Niva Chow (vocals, theremin), Rob Higgins (bass, vocals), JC Sandoval (guitar, vocals), Aaron Morrice (drums)
The main thing you need to know about Dearly Beloved is that you’ll hear them coming: they generate a furious sonic rumble that resonates from deep inside themselves, shaking the foundations of all you hold dear, and it’s one of the loudest sounds you’ll ever hear.
But for the more curious among you, some facts:
Rob Higgins plays bass. Jagged, roaring, deafening, feel-it-in-your-chest-cavity- bass. He sings and writes songs, too.
Co-vocalist Niva Chow wails, mesmerizes, and hypnotizes like a banshee with her theremin.
Together, they thrash and howl and harmonize and bring equal parts melodiousness and dissonance to spin tales of defiance, humor, and FUN in the face of hard times and modern absurdity. They tour constantly, in their native Canada, in the UK, all over Europe. Fully-fledged keepers of the rock n' roll flame, but with the speed and primal energy of hardcore punks like Fear and Black Flag mixed with the brooding heaviness of Sabbath and the his / her vocal interplay of The Pixies and X. Creators of their own world with each new recording.
For their past releases it’s been all about immediacy, intensity, capturing the moment as it happens. This time around, with “Admission”, a slightly different approach...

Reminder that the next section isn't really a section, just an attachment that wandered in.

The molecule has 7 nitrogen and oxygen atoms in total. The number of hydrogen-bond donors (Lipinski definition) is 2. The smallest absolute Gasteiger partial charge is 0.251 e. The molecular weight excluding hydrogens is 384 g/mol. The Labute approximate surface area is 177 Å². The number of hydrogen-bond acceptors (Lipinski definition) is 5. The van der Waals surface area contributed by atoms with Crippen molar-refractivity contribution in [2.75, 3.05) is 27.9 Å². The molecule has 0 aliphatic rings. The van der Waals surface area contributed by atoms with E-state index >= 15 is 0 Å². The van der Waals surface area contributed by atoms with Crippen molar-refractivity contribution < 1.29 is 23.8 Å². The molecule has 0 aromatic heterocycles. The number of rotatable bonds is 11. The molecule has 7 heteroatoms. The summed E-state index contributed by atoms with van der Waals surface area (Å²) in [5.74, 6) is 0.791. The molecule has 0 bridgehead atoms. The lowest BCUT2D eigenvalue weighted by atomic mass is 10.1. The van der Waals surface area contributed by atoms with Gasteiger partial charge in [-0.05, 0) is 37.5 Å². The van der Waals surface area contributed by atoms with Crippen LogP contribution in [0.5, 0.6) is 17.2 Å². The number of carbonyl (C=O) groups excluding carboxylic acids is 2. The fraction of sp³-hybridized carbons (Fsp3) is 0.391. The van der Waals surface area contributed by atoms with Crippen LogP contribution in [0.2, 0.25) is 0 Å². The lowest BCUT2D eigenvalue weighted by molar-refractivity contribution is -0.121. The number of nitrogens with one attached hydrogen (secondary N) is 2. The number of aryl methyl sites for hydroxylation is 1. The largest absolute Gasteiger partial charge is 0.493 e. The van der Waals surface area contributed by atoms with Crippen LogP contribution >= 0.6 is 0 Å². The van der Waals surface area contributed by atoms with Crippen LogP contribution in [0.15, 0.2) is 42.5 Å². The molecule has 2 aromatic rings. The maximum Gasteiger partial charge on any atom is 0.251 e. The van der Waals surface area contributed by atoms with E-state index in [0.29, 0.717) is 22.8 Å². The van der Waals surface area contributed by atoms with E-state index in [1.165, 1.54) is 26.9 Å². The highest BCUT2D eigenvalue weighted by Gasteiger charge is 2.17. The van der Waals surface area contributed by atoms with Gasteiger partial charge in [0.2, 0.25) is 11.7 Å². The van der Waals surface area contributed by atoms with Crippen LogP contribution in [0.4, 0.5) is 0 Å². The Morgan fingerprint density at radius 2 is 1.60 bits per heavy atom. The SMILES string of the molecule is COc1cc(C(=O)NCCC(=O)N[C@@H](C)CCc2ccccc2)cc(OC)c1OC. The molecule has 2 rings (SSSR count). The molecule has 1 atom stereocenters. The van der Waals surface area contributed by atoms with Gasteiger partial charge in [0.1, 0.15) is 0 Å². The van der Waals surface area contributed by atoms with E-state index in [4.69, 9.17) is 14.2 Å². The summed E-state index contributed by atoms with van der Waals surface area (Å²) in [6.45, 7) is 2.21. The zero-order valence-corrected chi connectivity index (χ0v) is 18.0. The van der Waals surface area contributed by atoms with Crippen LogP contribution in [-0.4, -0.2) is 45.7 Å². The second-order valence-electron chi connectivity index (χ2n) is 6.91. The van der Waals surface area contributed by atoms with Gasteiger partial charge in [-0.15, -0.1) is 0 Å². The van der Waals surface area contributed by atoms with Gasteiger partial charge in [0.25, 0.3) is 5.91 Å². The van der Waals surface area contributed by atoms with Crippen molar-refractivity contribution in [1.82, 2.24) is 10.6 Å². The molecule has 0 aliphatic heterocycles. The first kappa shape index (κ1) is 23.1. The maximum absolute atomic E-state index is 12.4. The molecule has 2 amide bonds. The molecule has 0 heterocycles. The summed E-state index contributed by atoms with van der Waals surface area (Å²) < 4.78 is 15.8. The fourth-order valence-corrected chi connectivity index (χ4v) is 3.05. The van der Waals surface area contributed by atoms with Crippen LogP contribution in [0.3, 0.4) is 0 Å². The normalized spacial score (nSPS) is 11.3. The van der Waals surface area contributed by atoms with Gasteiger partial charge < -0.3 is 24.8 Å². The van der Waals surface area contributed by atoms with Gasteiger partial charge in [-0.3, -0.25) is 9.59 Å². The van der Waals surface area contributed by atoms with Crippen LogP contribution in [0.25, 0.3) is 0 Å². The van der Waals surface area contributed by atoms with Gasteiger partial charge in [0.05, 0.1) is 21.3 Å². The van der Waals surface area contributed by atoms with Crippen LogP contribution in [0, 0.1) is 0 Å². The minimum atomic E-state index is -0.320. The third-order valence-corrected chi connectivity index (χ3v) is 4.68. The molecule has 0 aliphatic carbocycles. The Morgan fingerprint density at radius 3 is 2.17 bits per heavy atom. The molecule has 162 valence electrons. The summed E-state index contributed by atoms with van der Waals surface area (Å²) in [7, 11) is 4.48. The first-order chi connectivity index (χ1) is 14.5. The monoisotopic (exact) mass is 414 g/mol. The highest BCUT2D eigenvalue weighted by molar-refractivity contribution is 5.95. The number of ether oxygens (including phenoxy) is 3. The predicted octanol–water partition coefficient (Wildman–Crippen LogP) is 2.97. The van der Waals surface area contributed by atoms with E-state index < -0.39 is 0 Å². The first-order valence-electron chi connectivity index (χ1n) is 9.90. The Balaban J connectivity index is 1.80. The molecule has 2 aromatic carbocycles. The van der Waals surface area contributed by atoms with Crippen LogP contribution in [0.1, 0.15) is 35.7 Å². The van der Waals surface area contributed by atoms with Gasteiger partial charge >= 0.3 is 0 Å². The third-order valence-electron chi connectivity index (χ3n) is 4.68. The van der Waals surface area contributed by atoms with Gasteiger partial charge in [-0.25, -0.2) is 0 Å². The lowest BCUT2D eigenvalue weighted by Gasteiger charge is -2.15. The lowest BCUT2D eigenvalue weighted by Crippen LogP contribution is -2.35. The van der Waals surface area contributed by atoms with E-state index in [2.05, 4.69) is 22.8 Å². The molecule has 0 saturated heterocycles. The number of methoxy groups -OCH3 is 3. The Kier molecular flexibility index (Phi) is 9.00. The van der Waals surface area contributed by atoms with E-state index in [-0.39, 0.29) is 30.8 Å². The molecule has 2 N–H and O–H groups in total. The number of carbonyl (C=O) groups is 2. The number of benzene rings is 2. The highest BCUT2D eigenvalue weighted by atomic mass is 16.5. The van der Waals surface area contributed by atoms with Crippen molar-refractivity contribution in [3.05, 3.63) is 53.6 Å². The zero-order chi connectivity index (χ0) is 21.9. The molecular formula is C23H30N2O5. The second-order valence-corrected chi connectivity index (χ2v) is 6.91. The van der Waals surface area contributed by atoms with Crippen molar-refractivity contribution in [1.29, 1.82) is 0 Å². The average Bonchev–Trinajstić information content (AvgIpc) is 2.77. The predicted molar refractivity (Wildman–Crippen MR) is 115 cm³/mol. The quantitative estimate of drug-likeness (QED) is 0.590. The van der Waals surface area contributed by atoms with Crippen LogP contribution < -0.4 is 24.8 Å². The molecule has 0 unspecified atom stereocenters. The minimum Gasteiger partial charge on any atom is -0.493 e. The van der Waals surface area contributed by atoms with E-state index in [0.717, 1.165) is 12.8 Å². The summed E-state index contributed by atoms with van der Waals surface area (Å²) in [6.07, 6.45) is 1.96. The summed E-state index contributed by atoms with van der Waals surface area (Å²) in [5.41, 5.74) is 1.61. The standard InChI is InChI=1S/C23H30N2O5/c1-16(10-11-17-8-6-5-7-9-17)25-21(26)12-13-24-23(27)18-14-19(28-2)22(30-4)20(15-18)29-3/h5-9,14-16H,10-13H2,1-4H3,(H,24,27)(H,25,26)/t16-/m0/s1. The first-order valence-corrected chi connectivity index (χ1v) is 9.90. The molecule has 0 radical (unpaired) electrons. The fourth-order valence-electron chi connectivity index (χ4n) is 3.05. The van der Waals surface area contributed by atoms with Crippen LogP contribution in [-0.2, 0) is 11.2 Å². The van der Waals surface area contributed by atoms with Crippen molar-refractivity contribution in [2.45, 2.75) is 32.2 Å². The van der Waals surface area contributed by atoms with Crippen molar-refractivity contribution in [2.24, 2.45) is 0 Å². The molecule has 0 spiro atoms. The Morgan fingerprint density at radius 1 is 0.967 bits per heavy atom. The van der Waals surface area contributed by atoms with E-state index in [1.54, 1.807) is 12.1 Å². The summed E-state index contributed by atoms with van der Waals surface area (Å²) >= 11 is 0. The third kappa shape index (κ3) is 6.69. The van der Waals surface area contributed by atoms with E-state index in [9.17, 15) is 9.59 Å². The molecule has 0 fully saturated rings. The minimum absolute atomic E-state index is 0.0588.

The first “first” of note: working with a producer. Daniel Rey (Ramones, Misfits) is the first studio maven the band has entrusted to sit behind the control board, and his techniques were strenuous even for a notoriously hard-working band. “We played fifteen of the songs we’d written for the album live in a small, sweaty rehearsal space in East L.A. Eight hours a day, every day, for a week for Daniel,” recalls Higgins. “The twelve tunes that were still standing after that, got recorded. In 14 days. (Recorded at Dave Grohl’s Studio 606, on the famed, custom built, '70s-era Neve 8028 analog console that gave us “Nevermind” and more than a hundred certified gold and platinum rock records.)
Luckily, another first for The Beloveds this time around was the fact that at least some of the songs were already road- tested, and had been forged—if not born—on tour. That could be why “Admission”, multi-layered as it is, might be the closest the band has come to capturing their relentless energy.
So, still a sense of immediacy and intensity, but tempered with thoughtfulness, shrewd reflection, and, it must be said, maturity.
The band’s sound and subject matter are as raucous and severe as they’ve ever been, but they’re clearly coming into their own, growing into the space they’ve carved out for themselves, expanding their dynamic range in every sense.
Says Higgins: “On “Admission” there is darkness and heartache, but also love and empathy. Dearly Beloved began as an outlet during some dark times that brought close friends closer. We described our first album (You Are The Jaguar, 2006) as ‘chaos tempered with love and
delivered with great fury.’ That still applies. Maybe now more than ever.
June 28, 2017, Deaf Institute (Manchester)
June 29, 2017, The Garage (London)
June 30, 2017, Music Hall (Ramsgate)
July 3, 2017, Cabaret Eden (Ulm)
July 6, 2017, Krach Am Bach Festival (Beelen)